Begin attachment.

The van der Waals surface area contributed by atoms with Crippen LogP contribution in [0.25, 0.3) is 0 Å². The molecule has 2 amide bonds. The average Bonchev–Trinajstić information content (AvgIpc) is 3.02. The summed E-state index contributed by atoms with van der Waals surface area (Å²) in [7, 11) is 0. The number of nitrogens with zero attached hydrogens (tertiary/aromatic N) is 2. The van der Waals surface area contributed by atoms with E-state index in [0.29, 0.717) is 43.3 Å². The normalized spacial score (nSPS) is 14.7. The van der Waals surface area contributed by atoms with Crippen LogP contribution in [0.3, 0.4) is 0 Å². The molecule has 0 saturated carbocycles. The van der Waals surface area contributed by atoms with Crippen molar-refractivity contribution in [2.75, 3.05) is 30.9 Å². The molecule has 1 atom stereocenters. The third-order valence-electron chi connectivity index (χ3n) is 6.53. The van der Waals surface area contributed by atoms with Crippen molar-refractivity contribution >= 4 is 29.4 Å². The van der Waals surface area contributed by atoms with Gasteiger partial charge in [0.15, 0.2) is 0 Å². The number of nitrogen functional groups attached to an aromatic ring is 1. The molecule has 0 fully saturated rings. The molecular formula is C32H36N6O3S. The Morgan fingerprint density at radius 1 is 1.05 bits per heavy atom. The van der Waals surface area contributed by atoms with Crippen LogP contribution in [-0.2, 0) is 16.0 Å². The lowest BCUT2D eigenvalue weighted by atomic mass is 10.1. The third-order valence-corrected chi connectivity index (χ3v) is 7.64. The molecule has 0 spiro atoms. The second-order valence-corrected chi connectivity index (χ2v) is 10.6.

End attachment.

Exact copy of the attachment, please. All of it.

The van der Waals surface area contributed by atoms with Crippen LogP contribution in [0.25, 0.3) is 0 Å². The molecule has 2 amide bonds. The average Bonchev–Trinajstić information content (AvgIpc) is 3.02. The summed E-state index contributed by atoms with van der Waals surface area (Å²) in [7, 11) is 0. The number of nitrogens with zero attached hydrogens (tertiary/aromatic N) is 2. The van der Waals surface area contributed by atoms with E-state index in [0.29, 0.717) is 43.3 Å². The normalized spacial score (nSPS) is 14.7. The van der Waals surface area contributed by atoms with Crippen LogP contribution in [0.3, 0.4) is 0 Å². The molecule has 0 saturated carbocycles. The van der Waals surface area contributed by atoms with Crippen molar-refractivity contribution in [2.75, 3.05) is 30.9 Å². The molecule has 1 atom stereocenters. The third-order valence-electron chi connectivity index (χ3n) is 6.53. The van der Waals surface area contributed by atoms with Crippen molar-refractivity contribution >= 4 is 29.4 Å². The van der Waals surface area contributed by atoms with Gasteiger partial charge in [0.15, 0.2) is 0 Å². The number of nitrogen functional groups attached to an aromatic ring is 1. The molecule has 0 fully saturated rings. The molecular formula is C32H36N6O3S. The Morgan fingerprint density at radius 1 is 1.05 bits per heavy atom. The van der Waals surface area contributed by atoms with Crippen LogP contribution in [-0.2, 0) is 16.0 Å². The lowest BCUT2D eigenvalue weighted by atomic mass is 10.1. The third-order valence-corrected chi connectivity index (χ3v) is 7.64. The molecule has 0 spiro atoms. The second-order valence-corrected chi connectivity index (χ2v) is 10.6.